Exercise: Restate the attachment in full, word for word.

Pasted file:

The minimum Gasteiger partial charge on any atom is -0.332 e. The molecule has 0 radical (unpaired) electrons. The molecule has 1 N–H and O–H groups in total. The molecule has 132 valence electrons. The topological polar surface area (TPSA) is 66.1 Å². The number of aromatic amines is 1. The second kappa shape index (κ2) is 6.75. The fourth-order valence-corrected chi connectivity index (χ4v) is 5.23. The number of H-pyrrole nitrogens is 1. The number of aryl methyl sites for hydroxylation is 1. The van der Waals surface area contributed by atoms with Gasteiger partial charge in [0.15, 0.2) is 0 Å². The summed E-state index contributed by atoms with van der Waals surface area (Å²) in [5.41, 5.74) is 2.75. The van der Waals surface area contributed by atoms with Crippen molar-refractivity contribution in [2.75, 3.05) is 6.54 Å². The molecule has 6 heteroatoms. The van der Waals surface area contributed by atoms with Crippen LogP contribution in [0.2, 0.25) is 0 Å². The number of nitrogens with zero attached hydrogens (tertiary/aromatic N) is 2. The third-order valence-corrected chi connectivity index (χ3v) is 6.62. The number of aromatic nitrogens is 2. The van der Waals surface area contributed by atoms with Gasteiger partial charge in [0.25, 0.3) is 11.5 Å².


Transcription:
The minimum Gasteiger partial charge on any atom is -0.332 e. The molecule has 0 radical (unpaired) electrons. The molecule has 1 N–H and O–H groups in total. The molecule has 132 valence electrons. The topological polar surface area (TPSA) is 66.1 Å². The number of aromatic amines is 1. The second kappa shape index (κ2) is 6.75. The fourth-order valence-corrected chi connectivity index (χ4v) is 5.23. The number of H-pyrrole nitrogens is 1. The number of aryl methyl sites for hydroxylation is 1. The van der Waals surface area contributed by atoms with Gasteiger partial charge in [0.15, 0.2) is 0 Å². The summed E-state index contributed by atoms with van der Waals surface area (Å²) in [5.41, 5.74) is 2.75. The van der Waals surface area contributed by atoms with Crippen molar-refractivity contribution in [2.75, 3.05) is 6.54 Å². The molecule has 6 heteroatoms. The van der Waals surface area contributed by atoms with Crippen LogP contribution in [0.2, 0.25) is 0 Å². The number of nitrogens with zero attached hydrogens (tertiary/aromatic N) is 2. The third-order valence-corrected chi connectivity index (χ3v) is 6.62. The number of aromatic nitrogens is 2. The van der Waals surface area contributed by atoms with Gasteiger partial charge in [0.25, 0.3) is 11.5 Å².